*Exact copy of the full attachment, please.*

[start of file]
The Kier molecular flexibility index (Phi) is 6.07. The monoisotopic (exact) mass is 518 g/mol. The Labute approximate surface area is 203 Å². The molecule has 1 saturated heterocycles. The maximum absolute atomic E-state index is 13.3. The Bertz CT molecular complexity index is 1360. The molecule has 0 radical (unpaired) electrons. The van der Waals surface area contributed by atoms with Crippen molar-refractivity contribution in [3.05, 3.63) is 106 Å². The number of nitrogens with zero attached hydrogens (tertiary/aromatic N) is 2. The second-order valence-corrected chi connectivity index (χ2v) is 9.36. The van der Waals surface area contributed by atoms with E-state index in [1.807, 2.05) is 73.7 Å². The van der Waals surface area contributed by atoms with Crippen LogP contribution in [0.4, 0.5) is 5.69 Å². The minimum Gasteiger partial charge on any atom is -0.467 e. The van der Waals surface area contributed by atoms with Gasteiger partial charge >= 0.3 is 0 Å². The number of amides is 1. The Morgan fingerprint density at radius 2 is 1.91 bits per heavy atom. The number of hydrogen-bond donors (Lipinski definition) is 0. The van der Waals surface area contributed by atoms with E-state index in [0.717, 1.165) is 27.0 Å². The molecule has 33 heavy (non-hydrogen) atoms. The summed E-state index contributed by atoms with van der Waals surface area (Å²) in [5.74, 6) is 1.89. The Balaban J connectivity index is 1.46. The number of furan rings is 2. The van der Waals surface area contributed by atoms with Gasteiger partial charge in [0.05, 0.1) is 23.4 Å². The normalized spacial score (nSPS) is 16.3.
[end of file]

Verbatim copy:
The Kier molecular flexibility index (Phi) is 6.07. The monoisotopic (exact) mass is 518 g/mol. The Labute approximate surface area is 203 Å². The molecule has 1 saturated heterocycles. The maximum absolute atomic E-state index is 13.3. The Bertz CT molecular complexity index is 1360. The molecule has 0 radical (unpaired) electrons. The van der Waals surface area contributed by atoms with Crippen molar-refractivity contribution in [3.05, 3.63) is 106 Å². The number of nitrogens with zero attached hydrogens (tertiary/aromatic N) is 2. The second-order valence-corrected chi connectivity index (χ2v) is 9.36. The van der Waals surface area contributed by atoms with E-state index in [1.807, 2.05) is 73.7 Å². The van der Waals surface area contributed by atoms with Crippen LogP contribution in [0.4, 0.5) is 5.69 Å². The minimum Gasteiger partial charge on any atom is -0.467 e. The van der Waals surface area contributed by atoms with Gasteiger partial charge >= 0.3 is 0 Å². The number of amides is 1. The Morgan fingerprint density at radius 2 is 1.91 bits per heavy atom. The number of hydrogen-bond donors (Lipinski definition) is 0. The van der Waals surface area contributed by atoms with E-state index in [0.717, 1.165) is 27.0 Å². The molecule has 33 heavy (non-hydrogen) atoms. The summed E-state index contributed by atoms with van der Waals surface area (Å²) in [5.74, 6) is 1.89. The Balaban J connectivity index is 1.46. The number of furan rings is 2. The van der Waals surface area contributed by atoms with Gasteiger partial charge in [0.05, 0.1) is 23.4 Å². The normalized spacial score (nSPS) is 16.3.